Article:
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by Xian R. Brooks

In February of 2017, after seven years of self-reflection, internal debate, and fear, I became a gun owner.

I was not raised with guns. In fact, I was raised to fear them. Fear them because they could kill you. Fear people with them, especially police, because they could kill you.

We were never allowed to play with toy guns or even form finger guns with our forefinger and thumb, as children do, for that very reason. I knew nothing about them, except for the harm that they could cause to my Black body.

During the seven years of reflection and internal struggle I first had to overcome the fear, that was to be, navigating as a Black, masculine/male presenting person in america with a firearm.

Overcoming this fear took me down a path of learning about the politics and laws around gun ownership and how they applied to me. Very quickly, I concluded that none of the protective laws applied to me, and that gun rights advocates would remain stone silent in the event of my wrongful demise and violation of constitutional rights at a routine traffic stop.

It became clear that gun laws were antiquated and rooted in yt supremacy, and never intended for my Black hands to ever touch one, let alone carry one as part of my constitutional right to bear arms.

Contrary to the experience of many cis yt gun owners, I knew that carrying a firearm would not make me safer, it could make me a target. With that in mind, I opted to not carry and left my gun at home.

The second hurdle for me was to reconcile what it TRULY meant to own and carry a firearm. I understood that guns were designed for one thing; to harm or kill.

While people may shoot competitively or hunt for “sport,” there is no such thing. A firearm’s main objective is not for sport. Was I prepared to use my firearm if my life or the life of my partner or future kids were being threatened? Was I prepared (mentally and emotionally) to neutralize a threat, even if it meant loss of life? How would I protect myself (legally) if I did?

I had to figure out if I wanted any of the responsibilities that came with being a gun owner, and the extra responsibilities that came with being a Black gun owner. At the end of it all, I looked to ancestor Malcolm X to make my final decision:

“If a man speaks the language of brute force, you can’t come to him with peace. Why goodnight! He’ll break you in two, as he has been doing all along…… Learn the language that they understand, and then when they come up on our doorstep to talk, we can talk.”

For me, it is important to fully understand this tool of oppression, as well as speak the language of the oppressor, if need be.

On October 24, 2018, in a Kroger in Jeffersontown, KY, Mr. Maurice E. Stallard (69) and Ms. Vickie Lee Jones (67) were murdered by a yt supremacist.

They were murdered at the Kroger that my mother and aunt went to. They were murdered shortly before my mother went to that very Kroger.

She arrived at the traumatizing and chaotic scene of a murderer being apprehended. Ms. Jones was my mothers neighbor. She went to her funeral. She saw her family mourn. She mourned. She was scared. She was mad. She didn’t want to go anywhere, especially to Kroger. The following day, I open carried for the first time. My friends were scared for me. My mom was worried. They told me to be careful. Though I knew they were coming from a place of love and care, I would ask them, “What does careful even mean?”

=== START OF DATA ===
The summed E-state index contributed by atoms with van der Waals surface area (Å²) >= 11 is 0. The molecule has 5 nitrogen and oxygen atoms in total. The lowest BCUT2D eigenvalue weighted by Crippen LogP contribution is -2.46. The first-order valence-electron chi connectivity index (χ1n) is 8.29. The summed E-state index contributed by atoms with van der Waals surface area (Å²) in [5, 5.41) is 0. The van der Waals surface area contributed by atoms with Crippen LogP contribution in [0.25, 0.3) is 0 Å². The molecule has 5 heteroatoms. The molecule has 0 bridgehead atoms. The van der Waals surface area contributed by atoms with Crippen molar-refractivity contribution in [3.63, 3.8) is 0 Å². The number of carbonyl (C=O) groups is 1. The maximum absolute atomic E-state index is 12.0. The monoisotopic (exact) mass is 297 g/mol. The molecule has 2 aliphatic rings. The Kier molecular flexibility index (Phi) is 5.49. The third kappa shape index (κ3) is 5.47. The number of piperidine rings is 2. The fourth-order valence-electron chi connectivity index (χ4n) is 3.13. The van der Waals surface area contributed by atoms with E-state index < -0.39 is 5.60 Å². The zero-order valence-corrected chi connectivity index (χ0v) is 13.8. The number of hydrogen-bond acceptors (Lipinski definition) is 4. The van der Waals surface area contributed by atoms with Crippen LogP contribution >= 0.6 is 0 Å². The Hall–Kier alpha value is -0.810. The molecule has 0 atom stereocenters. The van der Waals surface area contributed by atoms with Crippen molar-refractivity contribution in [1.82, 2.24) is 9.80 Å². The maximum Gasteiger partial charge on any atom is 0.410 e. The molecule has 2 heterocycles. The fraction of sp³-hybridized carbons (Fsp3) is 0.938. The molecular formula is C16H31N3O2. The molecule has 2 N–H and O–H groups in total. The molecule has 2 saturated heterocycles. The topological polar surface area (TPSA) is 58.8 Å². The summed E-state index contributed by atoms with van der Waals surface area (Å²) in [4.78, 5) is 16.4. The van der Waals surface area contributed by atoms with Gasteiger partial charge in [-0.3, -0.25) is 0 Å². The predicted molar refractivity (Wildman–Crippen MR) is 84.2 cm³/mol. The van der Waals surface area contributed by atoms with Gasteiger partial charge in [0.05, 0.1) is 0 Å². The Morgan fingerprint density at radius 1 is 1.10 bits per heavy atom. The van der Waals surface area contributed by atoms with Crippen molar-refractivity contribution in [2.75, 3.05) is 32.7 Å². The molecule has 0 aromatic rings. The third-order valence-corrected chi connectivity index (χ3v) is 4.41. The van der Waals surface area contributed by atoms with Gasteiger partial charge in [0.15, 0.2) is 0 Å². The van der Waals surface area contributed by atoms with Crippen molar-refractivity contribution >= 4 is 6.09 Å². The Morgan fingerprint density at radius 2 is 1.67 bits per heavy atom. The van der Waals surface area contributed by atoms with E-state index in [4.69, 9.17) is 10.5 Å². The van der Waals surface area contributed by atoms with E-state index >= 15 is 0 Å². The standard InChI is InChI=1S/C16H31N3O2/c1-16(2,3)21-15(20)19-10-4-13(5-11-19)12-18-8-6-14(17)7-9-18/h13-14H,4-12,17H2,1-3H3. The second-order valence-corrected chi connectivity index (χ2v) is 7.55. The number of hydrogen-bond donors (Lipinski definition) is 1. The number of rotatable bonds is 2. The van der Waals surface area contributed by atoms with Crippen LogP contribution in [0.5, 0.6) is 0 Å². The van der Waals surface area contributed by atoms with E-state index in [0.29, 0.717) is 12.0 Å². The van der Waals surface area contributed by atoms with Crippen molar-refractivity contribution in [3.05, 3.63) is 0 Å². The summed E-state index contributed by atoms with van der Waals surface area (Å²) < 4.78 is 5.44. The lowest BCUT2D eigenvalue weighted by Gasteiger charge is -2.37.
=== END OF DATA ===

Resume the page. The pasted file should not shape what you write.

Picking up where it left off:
I am not a fan of open carrying. While I like that it helps to normalize gun ownership among other people of color; making space for questions and conversations, I do not like the overall attention that I feel it brings from yt people and law enforcement.

I did not like that it made me feel like a target. In February 2019, after completing my course and test, I received my carry concealed deadly weapon permit (CCDW). I was intentional about having a teacher of color that was able to speak to the specific fears and concerns that I had.

That said, my new ability to conceal my weapon did not make me feel safer or less of a target. So why carry at all? Because I can!

Due to state sanctioned violence and reverberating disenfranchisement; such as unfair drug possession laws and the legal definition of intent to sell, there is a disproportionate amount of people that look like me and navigate the world as I do that can’t legally own and carry.

Moreover, there is a disproportionate amount of people that look like me and navigate the world as I do that do not feel safe* enough or empowered to do so.

On June 27, 2019, KY Senate Bill 150 went into effect, making Kentucky a constitutional carry state: meaning anyone that can legally possess a firearm or other deadly weapon, can conceal carry it without completing an education course or obtaining a permit.

In the wake of this new law, it is imperative that people of color talk about gun ownership and safety. We must talk about what this law means for us, even if we do not own or carry firearms.

How will we keep ourselves and each other safe*? But more importantly, we MUST know that this law is not for us. If you have your CCDW, maintain it, keep it up to date. If you were considering obtaining your CCDW, still do it. Know the laws. Know the rules. Know your rights. Be safe*.

My family’s outlook on guns has drastically changed. My brother was the first to own, then me. And my mom? She has a sweet .380 revolver. I’m not going to lie, in a world that seems to have lost all mental faculties, allowing open yt supremacy and regressing to segregation era violence, the thought of sharing space with someone in possession of a firearm, that has no training, terrifies the shit out of me!  This yt law will, no doubt, affect our Black bodies.

But go on, come up on our doorstep to talk, we can talk.

 

*Whatever that means.

Queer Kentucky

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